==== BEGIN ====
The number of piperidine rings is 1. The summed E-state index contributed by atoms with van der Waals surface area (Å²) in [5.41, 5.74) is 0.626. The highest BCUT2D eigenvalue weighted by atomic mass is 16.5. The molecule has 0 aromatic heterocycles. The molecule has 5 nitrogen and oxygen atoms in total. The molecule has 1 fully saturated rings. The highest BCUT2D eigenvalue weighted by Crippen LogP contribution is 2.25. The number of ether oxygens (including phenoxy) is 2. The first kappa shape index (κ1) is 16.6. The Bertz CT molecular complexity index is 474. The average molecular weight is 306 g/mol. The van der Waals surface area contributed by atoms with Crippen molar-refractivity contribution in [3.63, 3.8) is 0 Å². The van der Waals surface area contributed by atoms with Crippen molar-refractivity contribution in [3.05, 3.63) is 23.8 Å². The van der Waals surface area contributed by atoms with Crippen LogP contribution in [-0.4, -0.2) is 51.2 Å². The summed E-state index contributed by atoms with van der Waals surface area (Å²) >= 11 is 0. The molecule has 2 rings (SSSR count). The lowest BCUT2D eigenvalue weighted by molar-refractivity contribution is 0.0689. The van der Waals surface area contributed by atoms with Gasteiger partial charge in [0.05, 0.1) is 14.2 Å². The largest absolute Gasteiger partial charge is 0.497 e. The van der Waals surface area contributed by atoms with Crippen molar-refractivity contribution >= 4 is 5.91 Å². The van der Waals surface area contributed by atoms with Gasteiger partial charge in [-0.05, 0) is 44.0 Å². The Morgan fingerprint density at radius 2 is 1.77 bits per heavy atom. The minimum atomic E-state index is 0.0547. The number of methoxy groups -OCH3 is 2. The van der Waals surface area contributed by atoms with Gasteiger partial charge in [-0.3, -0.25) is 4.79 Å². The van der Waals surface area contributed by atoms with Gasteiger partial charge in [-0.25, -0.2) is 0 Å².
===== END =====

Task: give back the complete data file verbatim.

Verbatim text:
The number of piperidine rings is 1. The summed E-state index contributed by atoms with van der Waals surface area (Å²) in [5.41, 5.74) is 0.626. The highest BCUT2D eigenvalue weighted by atomic mass is 16.5. The molecule has 0 aromatic heterocycles. The molecule has 5 nitrogen and oxygen atoms in total. The molecule has 1 fully saturated rings. The highest BCUT2D eigenvalue weighted by Crippen LogP contribution is 2.25. The number of ether oxygens (including phenoxy) is 2. The first kappa shape index (κ1) is 16.6. The Bertz CT molecular complexity index is 474. The average molecular weight is 306 g/mol. The van der Waals surface area contributed by atoms with Crippen molar-refractivity contribution in [3.63, 3.8) is 0 Å². The van der Waals surface area contributed by atoms with Crippen molar-refractivity contribution in [3.05, 3.63) is 23.8 Å². The van der Waals surface area contributed by atoms with Crippen LogP contribution in [-0.4, -0.2) is 51.2 Å². The summed E-state index contributed by atoms with van der Waals surface area (Å²) >= 11 is 0. The molecule has 2 rings (SSSR count). The lowest BCUT2D eigenvalue weighted by molar-refractivity contribution is 0.0689. The van der Waals surface area contributed by atoms with Gasteiger partial charge in [0.05, 0.1) is 14.2 Å². The largest absolute Gasteiger partial charge is 0.497 e. The van der Waals surface area contributed by atoms with Crippen molar-refractivity contribution >= 4 is 5.91 Å². The van der Waals surface area contributed by atoms with Gasteiger partial charge in [-0.05, 0) is 44.0 Å². The Morgan fingerprint density at radius 2 is 1.77 bits per heavy atom. The minimum atomic E-state index is 0.0547. The number of methoxy groups -OCH3 is 2. The van der Waals surface area contributed by atoms with Gasteiger partial charge in [-0.3, -0.25) is 4.79 Å². The van der Waals surface area contributed by atoms with Gasteiger partial charge in [-0.25, -0.2) is 0 Å².